Alcoholism: How it Impacts Long-Term Abusers

SHORT-TERM EFFECTS OF ALCOHOL ABUSE

• Slurring of speech.

• Drowsiness.

• Emotional changes.

• Sleep disruption.

• Lowering of body temperature.

SYMPTOMS OF EXCESS ALCOHOL INTAKE

• Nausea and vomiting.

• Loss of bladder and bowel control.

• Blackouts, in which a drinker does not remember what happened while he or she was drinking.

• Temporary loss of consciousness.

• Coma and death.

SIDE EFFECTS

Depression.

Liver damage.

Cancer.

Depression of the immune system.

Reduced sexual performance.

Long-Term Effects of Alcohol

Long-term overconsumption of alcohol causes death of brain cells, which can lead to brain disorders as well as a lowered level of mental or physical function.

Liver damage from alcohol can result in cirrhosis, a severe medical condition that can require a liver transplant to treat.

Long-term overconsumption of alcohol can cause pancreatitis, a very dangerous inflammation of the pancreas, and it can also cause nerve damage.

Tolerance, a long-term effect of alcohol in which the body becomes accustomed to higher and higher doses of alcohol after a long period of overconsumption. This makes it possible for long-term drinkers to consume amounts of alcohol that are dangerous without experiencing short-term effects that might otherwise convince them to stop. Tolerance can lead to dependence and then to addiction or alcoholism in some individuals.

Alcohol Dependence

Alcohol dependence, or alcoholism, occurs when the body cannot function without alcohol. Alcohol affects certain neurotransmitters in the brain. When the brain becomes accustomed to the way that alcohol affects these brain chemicals, it can no longer send proper signals to the rest of the body without the presence of alcohol.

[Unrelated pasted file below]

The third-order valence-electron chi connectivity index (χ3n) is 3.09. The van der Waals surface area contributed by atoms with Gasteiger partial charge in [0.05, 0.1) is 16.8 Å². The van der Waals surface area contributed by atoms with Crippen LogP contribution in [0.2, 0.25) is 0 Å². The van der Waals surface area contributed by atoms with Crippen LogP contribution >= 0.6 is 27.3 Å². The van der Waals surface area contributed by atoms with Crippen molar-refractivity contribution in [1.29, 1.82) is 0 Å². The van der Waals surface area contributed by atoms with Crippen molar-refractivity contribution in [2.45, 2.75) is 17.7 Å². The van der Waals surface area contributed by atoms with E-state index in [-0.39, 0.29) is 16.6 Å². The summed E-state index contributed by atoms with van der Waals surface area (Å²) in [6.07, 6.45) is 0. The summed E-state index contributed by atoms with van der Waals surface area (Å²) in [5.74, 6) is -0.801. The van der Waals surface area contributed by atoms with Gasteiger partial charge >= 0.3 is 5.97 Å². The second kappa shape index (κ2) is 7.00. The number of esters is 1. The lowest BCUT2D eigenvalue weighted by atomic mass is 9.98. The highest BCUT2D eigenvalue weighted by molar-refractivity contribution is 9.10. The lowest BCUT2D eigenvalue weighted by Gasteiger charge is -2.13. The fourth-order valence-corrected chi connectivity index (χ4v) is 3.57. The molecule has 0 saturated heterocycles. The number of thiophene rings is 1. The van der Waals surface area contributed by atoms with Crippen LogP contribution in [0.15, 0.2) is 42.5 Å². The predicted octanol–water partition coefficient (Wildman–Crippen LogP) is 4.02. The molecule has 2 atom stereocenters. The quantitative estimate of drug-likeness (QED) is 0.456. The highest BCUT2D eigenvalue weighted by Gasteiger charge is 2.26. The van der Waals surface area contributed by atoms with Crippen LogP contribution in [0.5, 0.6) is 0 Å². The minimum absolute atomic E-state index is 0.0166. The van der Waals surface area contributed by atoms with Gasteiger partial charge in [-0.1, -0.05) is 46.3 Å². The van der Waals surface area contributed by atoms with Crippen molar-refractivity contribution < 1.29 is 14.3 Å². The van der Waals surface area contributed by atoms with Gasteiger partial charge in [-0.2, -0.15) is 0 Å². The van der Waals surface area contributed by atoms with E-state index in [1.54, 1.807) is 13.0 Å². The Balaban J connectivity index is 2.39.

Once someone has developed a dependence on alcohol, he or she will continue to drink regardless of any serious physical symptoms caused by alcohol. In addition, a person who has developed alcohol dependence will continue to drink even if he or she suffers social or personal circumstances such as the loss of a job or career, breakup of personal relationships, or arrests for behavior related to alcohol consumption.

Excerpts taken from http://www.drugabuse.com

Author: thelastchardonnay

www.deborahgalvin.com Counseling individuals, families, and couples, EFT relationship specialist, clinical researcher, Supreme Court certified family mediator, qualified parenting coordinator, adjunct professor, and medical/healthcare marketer. Join me as I blog through compilations of key descriptions, components, professional and personal accounts, articles, shared experiences, clinical criteria, victimizations, and behavior patterns in persons with high-functioning alcoholism, substance addictions, complex and covert Cluster B personality disorders, and the subsequent emotional abuse of those close to them. My goal and purpose is to create awareness, share knowledge, information, and education. I hope to provide clarity to anyone who may be feeling baffled and confused, or who may not understand what it is they’re seeing or experiencing in their life, or in the lives of someone close to them. Most importantly as a counselor, therapist and abuse survivor, my hope is for those readers to know they are not alone in their journey of discovery and the process of learning, identifying, and healing from the trauma of emotional and psychological abuse. Instagram: @galvindebbie Facebook: Deborah Galvin, MSW @deborahgalvincounseling Twitter: @galvindebbie www.deborahgalvin.com LinkedIn: Deborah Galvin, MSW

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